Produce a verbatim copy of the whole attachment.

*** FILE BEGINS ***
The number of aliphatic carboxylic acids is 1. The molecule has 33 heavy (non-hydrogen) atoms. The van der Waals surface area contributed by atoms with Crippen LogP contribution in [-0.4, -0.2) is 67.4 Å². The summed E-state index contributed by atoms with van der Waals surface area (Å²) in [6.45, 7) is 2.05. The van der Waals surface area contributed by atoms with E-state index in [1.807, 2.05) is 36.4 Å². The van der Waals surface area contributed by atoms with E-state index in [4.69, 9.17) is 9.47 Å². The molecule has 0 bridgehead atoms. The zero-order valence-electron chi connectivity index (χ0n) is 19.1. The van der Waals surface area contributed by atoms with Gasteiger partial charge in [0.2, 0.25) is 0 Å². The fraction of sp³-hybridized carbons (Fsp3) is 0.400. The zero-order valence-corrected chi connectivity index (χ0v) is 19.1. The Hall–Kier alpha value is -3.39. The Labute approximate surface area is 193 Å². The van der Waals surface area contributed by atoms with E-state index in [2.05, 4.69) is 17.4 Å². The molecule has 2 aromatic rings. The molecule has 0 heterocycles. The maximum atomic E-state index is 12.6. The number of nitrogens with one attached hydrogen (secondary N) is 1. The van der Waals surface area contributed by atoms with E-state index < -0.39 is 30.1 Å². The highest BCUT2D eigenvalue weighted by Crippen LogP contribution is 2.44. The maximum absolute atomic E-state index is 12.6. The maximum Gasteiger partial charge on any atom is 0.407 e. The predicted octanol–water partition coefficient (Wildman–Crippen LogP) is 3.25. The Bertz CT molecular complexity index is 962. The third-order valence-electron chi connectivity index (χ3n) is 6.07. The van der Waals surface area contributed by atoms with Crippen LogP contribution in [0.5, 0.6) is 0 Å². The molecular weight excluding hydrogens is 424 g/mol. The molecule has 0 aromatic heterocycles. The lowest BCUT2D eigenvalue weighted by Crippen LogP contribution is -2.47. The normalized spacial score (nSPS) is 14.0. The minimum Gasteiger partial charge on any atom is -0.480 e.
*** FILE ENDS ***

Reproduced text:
The number of aliphatic carboxylic acids is 1. The molecule has 33 heavy (non-hydrogen) atoms. The van der Waals surface area contributed by atoms with Crippen LogP contribution in [-0.4, -0.2) is 67.4 Å². The summed E-state index contributed by atoms with van der Waals surface area (Å²) in [6.45, 7) is 2.05. The van der Waals surface area contributed by atoms with E-state index in [1.807, 2.05) is 36.4 Å². The van der Waals surface area contributed by atoms with E-state index in [4.69, 9.17) is 9.47 Å². The molecule has 0 bridgehead atoms. The zero-order valence-electron chi connectivity index (χ0n) is 19.1. The van der Waals surface area contributed by atoms with Gasteiger partial charge in [0.2, 0.25) is 0 Å². The fraction of sp³-hybridized carbons (Fsp3) is 0.400. The zero-order valence-corrected chi connectivity index (χ0v) is 19.1. The Hall–Kier alpha value is -3.39. The Labute approximate surface area is 193 Å². The van der Waals surface area contributed by atoms with E-state index in [2.05, 4.69) is 17.4 Å². The molecule has 2 aromatic rings. The molecule has 0 heterocycles. The maximum atomic E-state index is 12.6. The number of nitrogens with one attached hydrogen (secondary N) is 1. The van der Waals surface area contributed by atoms with E-state index < -0.39 is 30.1 Å². The highest BCUT2D eigenvalue weighted by Crippen LogP contribution is 2.44. The maximum absolute atomic E-state index is 12.6. The maximum Gasteiger partial charge on any atom is 0.407 e. The predicted octanol–water partition coefficient (Wildman–Crippen LogP) is 3.25. The Bertz CT molecular complexity index is 962. The third-order valence-electron chi connectivity index (χ3n) is 6.07. The van der Waals surface area contributed by atoms with Crippen LogP contribution in [0.5, 0.6) is 0 Å². The molecular weight excluding hydrogens is 424 g/mol. The molecule has 0 aromatic heterocycles. The lowest BCUT2D eigenvalue weighted by Crippen LogP contribution is -2.47. The normalized spacial score (nSPS) is 14.0. The minimum Gasteiger partial charge on any atom is -0.480 e.